As an attending physician, you have a burden of responsibility when it comes to communicating with your patients. A physician who’s keen and comfortable with communicating and establishing rapport with their patients is going to not only set their patients at ease, but also have better doctor-patient relationships overall.

And honestly, this should be a huge goal. 

What’s an attending physician

An attending physician is basically a medically trained doctor who has completed all required training. This includes medical school, residency, and fellowship (if applicable to their specialty).

Great communication for this level of medical professional is a really good thing. 

In fact, it’s a necessity. 

As a doctor, you don’t want your patients to be uncomfortable. 

You also don’t want to be unapproachable or seen as ‘cold’ by your patients.

Some people are legitimately intimidated by doctors. 

They feel that this person might be too busy to hear their problems or spend time on their aches, pains, fears, worries, and other health issues. 

But the truth of the matter is that a good doctor will always want to invest in his or her patients—and communication plays a big role in this. 

So let’s break it down and talk about 5 tips for how attending physicians can improve their communication skills, starting with the simplest skill of all—making and maintaining high-quality eye contact.  

1. Make Eye Contact

As a doctor, it’s really important that you be comfortable with making eye contact with your patients. 

But even more so than that, it’s important that you take responsibility for initiating it. 

See, your patients may be dealing with a whole range of different negative emotions.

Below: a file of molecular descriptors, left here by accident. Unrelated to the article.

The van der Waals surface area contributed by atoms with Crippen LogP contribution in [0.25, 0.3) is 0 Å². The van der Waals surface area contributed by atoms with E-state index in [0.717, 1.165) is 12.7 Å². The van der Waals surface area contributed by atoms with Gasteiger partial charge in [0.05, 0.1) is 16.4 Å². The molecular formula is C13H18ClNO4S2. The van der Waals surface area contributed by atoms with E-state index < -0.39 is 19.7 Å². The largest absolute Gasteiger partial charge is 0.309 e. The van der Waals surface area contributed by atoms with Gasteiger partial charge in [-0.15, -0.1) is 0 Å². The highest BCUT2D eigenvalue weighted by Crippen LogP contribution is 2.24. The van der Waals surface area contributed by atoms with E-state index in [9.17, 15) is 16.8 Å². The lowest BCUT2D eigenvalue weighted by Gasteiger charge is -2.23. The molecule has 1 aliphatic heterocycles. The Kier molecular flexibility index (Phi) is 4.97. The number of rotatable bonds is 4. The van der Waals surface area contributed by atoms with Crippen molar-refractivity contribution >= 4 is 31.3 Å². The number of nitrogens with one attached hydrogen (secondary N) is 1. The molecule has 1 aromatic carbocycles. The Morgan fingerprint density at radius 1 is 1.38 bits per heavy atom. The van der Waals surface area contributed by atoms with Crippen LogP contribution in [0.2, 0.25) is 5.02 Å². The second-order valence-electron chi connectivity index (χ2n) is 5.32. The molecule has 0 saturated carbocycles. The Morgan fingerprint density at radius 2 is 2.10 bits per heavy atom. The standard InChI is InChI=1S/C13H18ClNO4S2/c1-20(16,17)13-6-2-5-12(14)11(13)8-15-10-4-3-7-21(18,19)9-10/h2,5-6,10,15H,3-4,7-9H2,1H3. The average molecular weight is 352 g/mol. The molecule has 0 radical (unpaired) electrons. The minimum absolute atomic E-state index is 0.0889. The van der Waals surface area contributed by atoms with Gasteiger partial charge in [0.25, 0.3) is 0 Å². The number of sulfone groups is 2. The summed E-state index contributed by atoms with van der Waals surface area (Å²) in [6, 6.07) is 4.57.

They may be in pain, they may be worried, they may be anxious, and they may even be embarrassed to talk about the problem. 

Making eye contact is really the first step in establishing a great doctor-patient relationship. 

2. Smile

Giving your patients a good smile indicates that you’re happy to see them, and that you’re pleased that they’ve made their way into your office. 

Regardless of whether or not this is particularly true in this case, you still want them to believe it.


Because as a physician, their health and well-being is your primary concern. 

As a doctor, you want to make sure that you deliver the best care possible to every patient. 

And to be really honest, the best medicine usually starts with a smile and a kind word.

3. Get On The Patient’s Level

Some very successful pediatricians have learned that when they stoop down, kneel down, or find some other way to get on an eye-to-eye level with their young patients—this helps them to build trust and prevent distance within the doctor-patient relationship. 

But honestly, doctors in any discipline could take a page from this playbook. 

Get on your patients’ level and meet them where they are.

They’ll be incredibly grateful for your assistance.

4. Establish Rapport

It’s really important not to let any possible negative feelings you may be having as a doctor at any particular moment affect your patients. 

In fact, the opposite is true. 

You want to establish a positive, beneficial, trusting patient-doctor relationship with the person standing or sitting across from you. 

And the reason for this is pretty obvious. 

The better your rapport is with your patients, the more open and honest they’ll tend to be with you.

And thus, the better care you’ll be able to provide. To help better understand patients and that connection, you should look at exploring the principles of patient centred care so you can be on top of any needs they have, making communication and care easier.

5. Take Time To Listen

There’s no doubt about it. 

As a doctor, you’re most certainly going to have a busy life. 

Every single day, your calendar is probably going to be filled minute to minute with important things to do. 

However, whenever it’s possible, always take a bit of time to listen to your patient—and to also be willing to ask follow-up questions to help them provide you with the information you need to not only diagnose the problem, but to provide adequate treatment.

As a doctor, you really have the potential to save lives and change health outcomes for many people.

But listening to their problems so that you can make an accurate diagnosis is really where it all starts. 


There you have it.

Our top 5 favorite tips for how an attending physician can improve their communication skills. 

These tips will help you to have the very best doctor-patient relationships possible. 

All that’s left now is to get out there and make it happen.

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